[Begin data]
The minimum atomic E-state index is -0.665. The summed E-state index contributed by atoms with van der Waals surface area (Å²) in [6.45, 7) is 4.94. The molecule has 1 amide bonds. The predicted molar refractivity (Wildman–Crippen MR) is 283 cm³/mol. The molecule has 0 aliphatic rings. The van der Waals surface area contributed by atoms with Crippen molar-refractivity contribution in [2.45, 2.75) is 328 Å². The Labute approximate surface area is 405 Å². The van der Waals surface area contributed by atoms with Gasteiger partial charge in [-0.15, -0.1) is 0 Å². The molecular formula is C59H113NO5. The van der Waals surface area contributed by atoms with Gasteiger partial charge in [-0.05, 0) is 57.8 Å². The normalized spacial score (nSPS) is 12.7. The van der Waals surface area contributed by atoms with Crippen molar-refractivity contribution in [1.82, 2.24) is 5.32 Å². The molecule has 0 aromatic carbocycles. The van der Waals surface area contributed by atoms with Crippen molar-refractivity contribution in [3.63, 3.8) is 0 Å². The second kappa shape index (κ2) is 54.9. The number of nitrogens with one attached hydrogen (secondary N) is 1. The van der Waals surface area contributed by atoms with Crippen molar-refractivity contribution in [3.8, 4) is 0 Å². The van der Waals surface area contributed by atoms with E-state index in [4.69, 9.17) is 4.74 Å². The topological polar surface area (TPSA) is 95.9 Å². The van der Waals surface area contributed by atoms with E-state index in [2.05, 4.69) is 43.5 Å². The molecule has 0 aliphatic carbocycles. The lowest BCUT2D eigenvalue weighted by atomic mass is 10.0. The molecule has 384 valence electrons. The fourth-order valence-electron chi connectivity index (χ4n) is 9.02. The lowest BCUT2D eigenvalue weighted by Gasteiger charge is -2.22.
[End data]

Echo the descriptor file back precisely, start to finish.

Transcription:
The minimum atomic E-state index is -0.665. The summed E-state index contributed by atoms with van der Waals surface area (Å²) in [6.45, 7) is 4.94. The molecule has 1 amide bonds. The predicted molar refractivity (Wildman–Crippen MR) is 283 cm³/mol. The molecule has 0 aliphatic rings. The van der Waals surface area contributed by atoms with Crippen molar-refractivity contribution in [2.45, 2.75) is 328 Å². The Labute approximate surface area is 405 Å². The van der Waals surface area contributed by atoms with Gasteiger partial charge in [-0.15, -0.1) is 0 Å². The molecular formula is C59H113NO5. The van der Waals surface area contributed by atoms with Gasteiger partial charge in [-0.05, 0) is 57.8 Å². The normalized spacial score (nSPS) is 12.7. The van der Waals surface area contributed by atoms with Crippen molar-refractivity contribution in [1.82, 2.24) is 5.32 Å². The molecule has 0 aromatic carbocycles. The van der Waals surface area contributed by atoms with Crippen molar-refractivity contribution in [3.63, 3.8) is 0 Å². The second kappa shape index (κ2) is 54.9. The number of nitrogens with one attached hydrogen (secondary N) is 1. The van der Waals surface area contributed by atoms with Crippen molar-refractivity contribution in [3.8, 4) is 0 Å². The van der Waals surface area contributed by atoms with E-state index in [4.69, 9.17) is 4.74 Å². The topological polar surface area (TPSA) is 95.9 Å². The van der Waals surface area contributed by atoms with E-state index in [2.05, 4.69) is 43.5 Å². The molecule has 0 aliphatic carbocycles. The lowest BCUT2D eigenvalue weighted by atomic mass is 10.0. The molecule has 384 valence electrons. The fourth-order valence-electron chi connectivity index (χ4n) is 9.02. The lowest BCUT2D eigenvalue weighted by Gasteiger charge is -2.22.